Judging by media reports that all of us have read, student debt is skyrocketing and has become a monumental burden to a generation of college graduates. But a new report on student debt by researchers at the Brookings Institution say the problem has been vastly exaggerated by those media-generated anecdotes of young people who can’t afford their own apartments or homes have to live with their parents in their 20s and 30s.
The truth, it turns out, is less headline worthy. In the Brookings report published June 24, 2014,, Beth Akers and Matthew Chingos analyze more than two decades of data on the financial well-being of American households and find that in reality, the impact of student loans may not be as dire as many commentators fear.
The Brookings study found, for example, that the monthly payment burden faced by student loan borrowers has stayed about the same or even lessened over the past two decades. The median borrower has consistently spent three to four percent of their monthly income on student loan payments since 1992, and the mean payment-to-income ratio has fallen significantly, from 15 to 7 percent. The average repayment term for student loans increased over this period, allowing borrowers to shoulder increased debt loads without larger monthly payments.
AVERAGE LIFETIME EARNINGS HAVE MORE THAN KEPT PACE WITH INCREASES IN DEBT LOADS
Akers and Chingos also discovered that increases in the average lifetime incomes of college-educated Americans have more than kept pace with increases in debt loads (see chart below). Between 1992 and 2010, the average household with student debt saw an increase of about $7,400 in annual income and $18,000 in total debt. In other words, the increase in earnings received over the course of 2.4 years would pay for the increase in debt incurred.
In fact, in 2011, college graduates between the ages of 23 and 25 earned $12,000 more per year, on average, than high school graduates in the same age group, and had employment rates 20 percentage points higher. Over the last 30 years, the increase in lifetime earnings associated with earning a bachelor’s degree has grown by 75 percent, while costs have grown by 50 percent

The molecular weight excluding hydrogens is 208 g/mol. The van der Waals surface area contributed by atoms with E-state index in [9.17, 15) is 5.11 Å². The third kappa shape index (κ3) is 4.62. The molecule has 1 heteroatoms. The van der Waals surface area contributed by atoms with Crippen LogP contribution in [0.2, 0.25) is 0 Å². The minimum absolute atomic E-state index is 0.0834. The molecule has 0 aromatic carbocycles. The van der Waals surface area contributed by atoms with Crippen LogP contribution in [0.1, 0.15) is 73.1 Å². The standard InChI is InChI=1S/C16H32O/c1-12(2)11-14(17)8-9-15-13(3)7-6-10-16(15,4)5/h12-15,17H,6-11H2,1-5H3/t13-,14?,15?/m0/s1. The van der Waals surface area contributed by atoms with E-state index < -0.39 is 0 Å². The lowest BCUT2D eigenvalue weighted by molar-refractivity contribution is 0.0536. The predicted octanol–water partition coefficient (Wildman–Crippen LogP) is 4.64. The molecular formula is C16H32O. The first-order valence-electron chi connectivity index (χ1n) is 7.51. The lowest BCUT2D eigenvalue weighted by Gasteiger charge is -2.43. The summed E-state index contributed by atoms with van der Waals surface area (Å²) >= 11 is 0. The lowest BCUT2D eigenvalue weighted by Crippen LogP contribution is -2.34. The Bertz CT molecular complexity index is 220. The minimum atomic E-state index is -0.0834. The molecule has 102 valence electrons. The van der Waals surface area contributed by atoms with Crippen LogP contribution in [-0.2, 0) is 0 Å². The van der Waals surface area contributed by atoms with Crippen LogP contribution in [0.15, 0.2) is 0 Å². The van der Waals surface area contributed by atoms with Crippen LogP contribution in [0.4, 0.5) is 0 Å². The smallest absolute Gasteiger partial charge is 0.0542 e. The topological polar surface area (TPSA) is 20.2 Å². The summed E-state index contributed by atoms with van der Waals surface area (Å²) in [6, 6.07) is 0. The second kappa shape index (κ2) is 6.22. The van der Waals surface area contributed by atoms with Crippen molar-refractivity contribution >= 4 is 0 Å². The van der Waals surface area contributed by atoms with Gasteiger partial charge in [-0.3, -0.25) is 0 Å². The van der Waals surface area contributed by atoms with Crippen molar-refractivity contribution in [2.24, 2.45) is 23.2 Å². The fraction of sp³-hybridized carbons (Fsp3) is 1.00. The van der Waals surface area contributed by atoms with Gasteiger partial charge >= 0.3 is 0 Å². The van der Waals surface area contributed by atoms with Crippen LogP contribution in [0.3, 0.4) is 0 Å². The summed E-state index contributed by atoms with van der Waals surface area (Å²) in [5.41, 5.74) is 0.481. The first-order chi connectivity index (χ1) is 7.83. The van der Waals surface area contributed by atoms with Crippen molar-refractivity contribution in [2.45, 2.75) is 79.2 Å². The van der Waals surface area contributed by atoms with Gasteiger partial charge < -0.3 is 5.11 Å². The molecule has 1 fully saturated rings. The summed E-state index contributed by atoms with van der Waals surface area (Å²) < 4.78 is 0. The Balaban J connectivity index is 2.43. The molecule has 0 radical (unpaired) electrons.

And finally, the researchers found that about one-quarter of the increase in student debt since 1989 can be directly attributed to Americans obtaining more education, especially graduate degrees. The average debt levels of borrowers with a graduate degree more than quadrupled, from just under $10,000 to more than $40,000. By comparison, the debt loads of those with only a bachelor’s degree increased by a smaller margin, from $6,000 to $16,000.
To be sure, student debt remains a significant issue for a lot of people. Over the last 20 years, inflation-adjusted tuition and fees have more than doubled at four-year public institutions, and have increased by more than 50 percent at private four-year and public two-year colleges. And students are borrowing more money to pay for education. Bachelor’s degree recipients in 2011-12 who took out student loans accumulated an average debt load of approximately $26,000 ($25,000 at public institutions, and $29,900 at private, nonprofit institutions). Current debt levels represent substantial increases over previous levels, with debt per borrower 20 percent higher in inflation-adjusted terms in 2011-12 than it was ten years prior .
In general, however, typical borrowers are no worse off now than they were a generation ago. Those media horror stories on graduates who struggle with high debt loads are not a part of a new and growing phenomenon. In fact, only two percent of young households owed more than $100,000 on their student loans in 2010, according to the Brookings study.
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